The response of companies by this need to be green, or need to be seen to be green is highly dependent on the industry and often the size of the business. Big companies who put a lot of investment into their image can devote resources on green-PR and on improving their processes, which can for example involve switching to “green raw materials”. Smaller companies often spring up with a specific focus on being green, which forms a big part of their marketing angle with phrases like “organically sourced” and “chemical additive free” being frequent key phrases.
For small to medium sized companies it isn’t always that easy, it’s difficult to switch suppliers to something that is truly green without facing a multitude of issues and depending on the sector a lot of effort across the whole business is needed to really become green, which as everything does will cost a lot of time and money and will invariably be difficult to justify financially.
So what should a company do? Firstly and critically it is important to pin down what the term “green” actually means, as in general terms it is a very vague and woolly notion. Quoting the twelve principles of green chemistry is often a good place to start, however beyond chemical processing operations the lessons learned aren’t often that practical for many businesses. Sadly what seems to happen in many instances is a level of “green-washing”; which can involve overstating the environmental benefit of a particular aspect of a business’s process or output. Green-washing can often be applied out of ignorance, with companies thinking that they’re doing the green thing when in fact the opposite is true.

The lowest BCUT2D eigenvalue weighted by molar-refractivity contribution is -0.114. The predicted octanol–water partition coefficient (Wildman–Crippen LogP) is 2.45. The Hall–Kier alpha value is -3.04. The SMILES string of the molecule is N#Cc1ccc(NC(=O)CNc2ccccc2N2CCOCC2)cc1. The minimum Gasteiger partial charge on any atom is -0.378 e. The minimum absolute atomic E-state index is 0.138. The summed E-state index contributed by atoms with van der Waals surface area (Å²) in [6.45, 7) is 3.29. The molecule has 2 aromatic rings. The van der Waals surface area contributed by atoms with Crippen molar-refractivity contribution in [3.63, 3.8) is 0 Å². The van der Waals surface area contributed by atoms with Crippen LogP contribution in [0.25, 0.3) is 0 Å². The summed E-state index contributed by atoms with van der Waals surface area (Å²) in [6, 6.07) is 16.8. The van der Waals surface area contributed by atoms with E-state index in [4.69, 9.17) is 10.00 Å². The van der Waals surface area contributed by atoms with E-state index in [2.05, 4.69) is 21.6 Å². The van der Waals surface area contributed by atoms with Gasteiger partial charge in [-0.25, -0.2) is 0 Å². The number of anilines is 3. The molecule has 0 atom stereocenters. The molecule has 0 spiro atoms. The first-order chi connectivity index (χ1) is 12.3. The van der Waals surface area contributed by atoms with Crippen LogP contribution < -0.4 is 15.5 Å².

A scenario that we see at Grotech is a small company wanting us to manufacture and pack a product for them, this is our bread-and-butter and so we’re more than happy to help, the company also has a green ethos which is obviously very pleasing to us, however the devil is in the details.
So the company has a product, it is made up of naturally sourced ingredients and doesn’t contain any “nasty chemicals”, it has a growing number of people who are interested in buying and stocking it and so we have been approached to scale-up the enterprise. We ask what the ingredients are and where they come from; we find that the main active is bought from a man who grows and processes the ingredient himself in a natural and organic way. Another ingredient is sourced by the customer from the local river, again in a wonderfully natural way. Finally the last ingredient comes from an online shop that specialises in green and sustainable materials.
This paints a lovely picture with images of hand-crafted love and care going into every package and not a single industrial process or any chrome, glass or tarmac in sight, surely this product meets all the criteria needed to label something as purest green?
Whilst we value our customer’s enthusiasm and intentions we can’t help but feel like harbingers of doom as we politely air our concerns. The person that sells the active… do they have a safety datasheet or specification for the material? What batch-to-batch variation can we expect? Is he able to scale-up in line with our needs? What security of supply do we have? Are there any health hazards associated with the material? What is the shelf-life? Are there any compatibility issues? Beyond these routine manufacturing questions the questions of how green it actually is are important as well; what waste streams are being generated and how are they being dealt with? How much energy/man-hours are spent per kilogram of material created? Are the inputs into the process green/sustainable?
With the material from the river the same questions apply but there is also the legality of harvesting quantities of river-side materials and potential pollution and contamination issues. With the online shop again the same questions apply, but also the practicalities and inherent greenness of shipping from another city or perhaps even another country.